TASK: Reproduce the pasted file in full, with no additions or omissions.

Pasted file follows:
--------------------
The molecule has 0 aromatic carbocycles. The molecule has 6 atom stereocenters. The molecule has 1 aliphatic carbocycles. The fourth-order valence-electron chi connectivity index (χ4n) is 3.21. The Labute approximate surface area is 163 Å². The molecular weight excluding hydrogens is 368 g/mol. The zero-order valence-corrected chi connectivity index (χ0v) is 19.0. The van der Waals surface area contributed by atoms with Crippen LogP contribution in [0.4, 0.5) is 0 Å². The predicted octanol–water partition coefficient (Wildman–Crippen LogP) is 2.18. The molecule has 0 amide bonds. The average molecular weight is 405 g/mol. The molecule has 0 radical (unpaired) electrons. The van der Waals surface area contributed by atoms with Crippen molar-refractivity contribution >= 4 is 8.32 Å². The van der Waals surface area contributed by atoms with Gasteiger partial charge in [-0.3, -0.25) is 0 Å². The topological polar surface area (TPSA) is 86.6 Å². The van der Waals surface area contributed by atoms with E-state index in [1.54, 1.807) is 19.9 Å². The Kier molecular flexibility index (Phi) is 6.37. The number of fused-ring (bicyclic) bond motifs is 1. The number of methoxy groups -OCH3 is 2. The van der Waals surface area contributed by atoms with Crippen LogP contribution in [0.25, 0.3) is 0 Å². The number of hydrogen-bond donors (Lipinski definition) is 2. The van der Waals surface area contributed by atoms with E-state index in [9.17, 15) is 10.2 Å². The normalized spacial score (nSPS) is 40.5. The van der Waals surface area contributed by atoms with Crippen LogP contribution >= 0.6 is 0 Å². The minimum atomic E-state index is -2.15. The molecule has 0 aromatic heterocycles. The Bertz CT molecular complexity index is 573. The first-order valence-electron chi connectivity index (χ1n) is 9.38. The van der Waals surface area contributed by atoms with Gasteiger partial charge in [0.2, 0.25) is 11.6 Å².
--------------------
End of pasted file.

The molecule has 0 aromatic carbocycles. The molecule has 6 atom stereocenters. The molecule has 1 aliphatic carbocycles. The fourth-order valence-electron chi connectivity index (χ4n) is 3.21. The Labute approximate surface area is 163 Å². The molecular weight excluding hydrogens is 368 g/mol. The zero-order valence-corrected chi connectivity index (χ0v) is 19.0. The van der Waals surface area contributed by atoms with Crippen LogP contribution in [0.4, 0.5) is 0 Å². The predicted octanol–water partition coefficient (Wildman–Crippen LogP) is 2.18. The molecule has 0 amide bonds. The average molecular weight is 405 g/mol. The molecule has 0 radical (unpaired) electrons. The van der Waals surface area contributed by atoms with Crippen molar-refractivity contribution >= 4 is 8.32 Å². The van der Waals surface area contributed by atoms with Gasteiger partial charge in [-0.3, -0.25) is 0 Å². The topological polar surface area (TPSA) is 86.6 Å². The van der Waals surface area contributed by atoms with E-state index in [1.54, 1.807) is 19.9 Å². The Kier molecular flexibility index (Phi) is 6.37. The number of fused-ring (bicyclic) bond motifs is 1. The number of methoxy groups -OCH3 is 2. The van der Waals surface area contributed by atoms with Crippen LogP contribution in [0.25, 0.3) is 0 Å². The number of hydrogen-bond donors (Lipinski definition) is 2. The van der Waals surface area contributed by atoms with E-state index in [9.17, 15) is 10.2 Å². The normalized spacial score (nSPS) is 40.5. The van der Waals surface area contributed by atoms with Crippen LogP contribution >= 0.6 is 0 Å². The minimum atomic E-state index is -2.15. The molecule has 0 aromatic heterocycles. The Bertz CT molecular complexity index is 573. The first-order valence-electron chi connectivity index (χ1n) is 9.38. The van der Waals surface area contributed by atoms with Gasteiger partial charge in [0.2, 0.25) is 11.6 Å².